Getting To Point On Director Elections
Last week in The Mentor Blog, Broc Romanek mentioned a blog posting of mine from September 2015: Was This Director Duly Elected Or Appointed? My post was concerned Intelligent Digital Systems, LLC v. Beazley Ins. Co., Inc., 2015 U.S. Dist. LEXIS 82742 (June 23, 2015). Briefly, an insurer claimed that the director had been duly elected or appointed and this triggered a policy exception for insured versus insured claims. The dispute centered around whether under Nevada law and the corporation’s bylaws, the directors must adopt a resolution increasing the size of the board and then adopt a second resolution filling the vacancy thereby created. Ultimately, the case went to trial and a jury returned a verdict finding that the director had been “duly elected or appointed”.
A question remains, however. Is there a difference between electing and appointing a director? My conceit has been that stockholders elect directors and boards and courts appoint directors. Thus, it came as a surprise to see that the applicable Nevada statute uses neither term:
All vacancies, including those caused by an increase in the number of directors, may be filled by a majority of the remaining directors, though less than a quorum, unless it is otherwise provided in the articles of incorporation.
NRS 78.335(5). Thus, the question may not be whether the director was “duly elected or appointed” but whether the vacancy was “filed”. However, the very next subdivision suggests that “filling” a vacancy is tantamount to “appointing” a director:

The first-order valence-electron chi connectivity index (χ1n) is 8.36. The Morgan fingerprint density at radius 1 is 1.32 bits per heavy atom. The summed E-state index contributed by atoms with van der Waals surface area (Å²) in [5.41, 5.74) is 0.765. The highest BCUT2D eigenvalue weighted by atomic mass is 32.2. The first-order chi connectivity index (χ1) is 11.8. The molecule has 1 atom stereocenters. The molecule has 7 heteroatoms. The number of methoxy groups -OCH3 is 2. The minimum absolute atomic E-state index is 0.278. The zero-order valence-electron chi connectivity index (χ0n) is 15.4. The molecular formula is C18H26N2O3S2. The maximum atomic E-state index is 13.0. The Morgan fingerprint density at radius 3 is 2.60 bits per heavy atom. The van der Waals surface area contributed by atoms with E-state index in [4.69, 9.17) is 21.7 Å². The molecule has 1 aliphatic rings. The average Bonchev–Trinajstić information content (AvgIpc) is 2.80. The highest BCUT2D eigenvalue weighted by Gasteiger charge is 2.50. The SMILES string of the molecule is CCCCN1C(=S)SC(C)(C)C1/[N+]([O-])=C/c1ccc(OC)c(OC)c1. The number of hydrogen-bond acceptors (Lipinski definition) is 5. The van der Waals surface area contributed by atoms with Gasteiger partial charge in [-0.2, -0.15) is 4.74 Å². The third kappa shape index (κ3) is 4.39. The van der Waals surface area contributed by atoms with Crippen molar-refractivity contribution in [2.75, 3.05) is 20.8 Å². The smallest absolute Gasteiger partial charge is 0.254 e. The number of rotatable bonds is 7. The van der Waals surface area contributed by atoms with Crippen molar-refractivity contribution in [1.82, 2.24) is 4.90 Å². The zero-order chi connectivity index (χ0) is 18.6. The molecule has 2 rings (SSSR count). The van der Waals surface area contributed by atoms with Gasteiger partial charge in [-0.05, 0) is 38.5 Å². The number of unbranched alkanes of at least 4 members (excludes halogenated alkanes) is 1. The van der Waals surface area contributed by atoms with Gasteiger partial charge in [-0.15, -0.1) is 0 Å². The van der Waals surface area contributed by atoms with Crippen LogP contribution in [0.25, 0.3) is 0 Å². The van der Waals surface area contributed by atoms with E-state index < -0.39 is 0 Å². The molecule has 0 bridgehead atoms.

Unless otherwise provided in the articles of incorporation, when one or more directors give notice of resignation to the board, effective at a future date, the board may fill the vacancy or vacancies to take effect when the resignation or resignations become effective, each director so appointed to hold office during the remainder of the term of office of the resigning director or directors.
California’s General Corporation Law also seems to support the distinction between shareholder elections (e.g., Cal. Corp. Code § 708) and appointment (e.g., Cal. Corp. Code § 308). Other provisions of the GCL, however, follow Nevada’s use of the verb “fill” (e.g., Cal. Corp. Code § 305).
Etymologically, “elect” comes to English from the past participle of the Latin eligo (I choose). “Appoint” descends also from the Latin (via French) from the preposition ad (to or towards) and the noun punctum (a point). This meaning likely is derived from the voting procedures in early republican Rome. In those days, citizens would give their oral vote in public assemblies (comitia) to a tabulator who would record the vote with a point on a tablet.